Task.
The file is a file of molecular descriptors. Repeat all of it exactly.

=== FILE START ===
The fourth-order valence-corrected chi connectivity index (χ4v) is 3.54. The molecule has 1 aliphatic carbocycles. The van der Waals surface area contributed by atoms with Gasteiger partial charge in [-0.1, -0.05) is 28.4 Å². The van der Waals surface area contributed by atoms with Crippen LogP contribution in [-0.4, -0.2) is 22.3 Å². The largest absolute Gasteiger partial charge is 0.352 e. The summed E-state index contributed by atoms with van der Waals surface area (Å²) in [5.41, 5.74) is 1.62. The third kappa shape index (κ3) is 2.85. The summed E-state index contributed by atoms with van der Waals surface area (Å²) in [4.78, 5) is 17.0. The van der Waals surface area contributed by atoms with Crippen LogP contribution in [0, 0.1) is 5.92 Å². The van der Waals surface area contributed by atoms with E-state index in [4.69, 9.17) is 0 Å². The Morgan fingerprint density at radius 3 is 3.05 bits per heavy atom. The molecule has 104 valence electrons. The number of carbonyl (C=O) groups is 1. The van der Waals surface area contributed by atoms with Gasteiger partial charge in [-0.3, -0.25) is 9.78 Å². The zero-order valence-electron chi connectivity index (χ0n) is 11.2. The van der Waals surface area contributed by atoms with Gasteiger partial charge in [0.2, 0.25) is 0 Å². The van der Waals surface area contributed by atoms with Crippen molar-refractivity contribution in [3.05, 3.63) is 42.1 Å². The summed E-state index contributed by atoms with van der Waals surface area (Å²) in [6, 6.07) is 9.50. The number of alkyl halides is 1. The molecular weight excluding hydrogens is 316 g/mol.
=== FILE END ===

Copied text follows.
The fourth-order valence-corrected chi connectivity index (χ4v) is 3.54. The molecule has 1 aliphatic carbocycles. The van der Waals surface area contributed by atoms with Gasteiger partial charge in [-0.1, -0.05) is 28.4 Å². The van der Waals surface area contributed by atoms with Crippen LogP contribution in [-0.4, -0.2) is 22.3 Å². The largest absolute Gasteiger partial charge is 0.352 e. The summed E-state index contributed by atoms with van der Waals surface area (Å²) in [5.41, 5.74) is 1.62. The third kappa shape index (κ3) is 2.85. The summed E-state index contributed by atoms with van der Waals surface area (Å²) in [4.78, 5) is 17.0. The van der Waals surface area contributed by atoms with Crippen LogP contribution in [0, 0.1) is 5.92 Å². The van der Waals surface area contributed by atoms with E-state index in [4.69, 9.17) is 0 Å². The Morgan fingerprint density at radius 3 is 3.05 bits per heavy atom. The molecule has 104 valence electrons. The number of carbonyl (C=O) groups is 1. The van der Waals surface area contributed by atoms with Gasteiger partial charge in [-0.3, -0.25) is 9.78 Å². The zero-order valence-electron chi connectivity index (χ0n) is 11.2. The van der Waals surface area contributed by atoms with Gasteiger partial charge in [0.2, 0.25) is 0 Å². The van der Waals surface area contributed by atoms with Crippen molar-refractivity contribution in [3.05, 3.63) is 42.1 Å². The summed E-state index contributed by atoms with van der Waals surface area (Å²) in [6, 6.07) is 9.50. The number of alkyl halides is 1. The molecular weight excluding hydrogens is 316 g/mol.